The way we continually talk about our own inability is an insult to the Creator. The deploring of our own incompetence is a slander against God for having overlooked us. Get into the habit of examining in the sight of God the things that sound humble before men, and you will be amazed at how staggeringly impertinent they are. "Oh, I shouldn’t like to say I am sanctified; I’m not a saint." Say that before God; and it means – "No, Lord, it is impossible for You to save and sanctify me; there are chances I have not had; so many imperfections in my brain and body; no, Lord, it isn’t possible." That may sound wonderfully humble before men, but before God it is an attitude of defiance.
The pietistic movements of to-day have none of the rugged reality of the New Testament about them; there is nothing about them that needs the Death of Jesus Christ; all that is required is a pious atmosphere, and prayer and devotion. This type of experience is not supernatural nor miraculous, it did not cost the passion of God, it is not dyed in the blood of the Lamb, not stamped with the hall-mark of the Holy Ghost; it has not that mark on it which makes men say, as they look with awe and wonder – "That is the work of God Almighty." That and nothing else is what the New Testament talks about.
The Gospel of the grace of God awakens an intense longing in human souls and an equally intense resentment, because the revelation which it brings is not palatable. There is a certain pride in man that will give and give, but to come and accept is another thing. I will give my life to martyrdom, I will give myself in consecration, I will do anything, but do not humiliate me to the level of the most hell-deserving sinner and tell me that all I have to do is to accept the gift of salvation through Jesus Christ.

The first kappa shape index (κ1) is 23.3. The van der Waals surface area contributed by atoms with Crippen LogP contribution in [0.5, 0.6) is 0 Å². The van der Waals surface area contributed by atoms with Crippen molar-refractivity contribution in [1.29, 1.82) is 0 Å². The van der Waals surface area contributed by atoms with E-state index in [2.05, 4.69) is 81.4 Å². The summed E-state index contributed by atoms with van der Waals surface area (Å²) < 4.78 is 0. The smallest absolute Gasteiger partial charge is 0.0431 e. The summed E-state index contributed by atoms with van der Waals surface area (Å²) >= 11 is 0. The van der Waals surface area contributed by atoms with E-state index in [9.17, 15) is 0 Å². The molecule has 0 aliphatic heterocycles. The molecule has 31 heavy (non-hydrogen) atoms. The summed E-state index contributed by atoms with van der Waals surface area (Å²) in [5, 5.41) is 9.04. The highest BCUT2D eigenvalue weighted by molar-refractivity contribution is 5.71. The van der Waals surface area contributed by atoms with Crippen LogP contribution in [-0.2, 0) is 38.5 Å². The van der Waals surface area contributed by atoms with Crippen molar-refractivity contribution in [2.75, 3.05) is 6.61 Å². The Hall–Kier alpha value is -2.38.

If I brood on the Cross of Christ, I do not become a subjective pietist, interested in my own whiteness; I become dominantly concentrated on Jesus Christ’s interests. Our Lord was not a recluse nor an ascetic, He did not cut Himself off from society, but He was inwardly disconnected all the time. He was not aloof, but He lived in an other world. He was so much in the ordinary world that the religious people of His day called Him a glutton and a wine-bibber. Our Lord never allowed anything to interfere with His consecration of spiritual energy.
If you want to know the energy of God (i.e., the resurrection life of Jesus) in your mortal flesh, you must brood on the tragedy of God. Cut yourself off from prying personal interest in your own spiritual symptoms and consider bare-spirited the tragedy of God, and instantly the energy of God will be in you. "Look unto Me," pay attention to the objective Source and the subjective energy will be there. We lose power if we do not concentrate on the right thing. The effect of the Cross is salvation, sanctification, healing, etc., but we are not to preach any of these, we are to preach Jesus Christ and Him crucified. The proclaiming of Jesus will do its own work. Concentrate on God’s centre in your preaching, and though your crowd may apparently pay no attention, they can never be the same again. If I talk my own talk, it is of no more importance to you than your talk is to me; but if I talk the truth of God, you will meet it again and so will I. We have to concentrate on the great point of spiritual energy – the Cross, to keep in contact with that centre where all the power lies, and the energy will be let loose. In holiness movements and spiritual experience meetings the concentration is apt to be put not on the Cross of Christ, but on the effects of the Cross.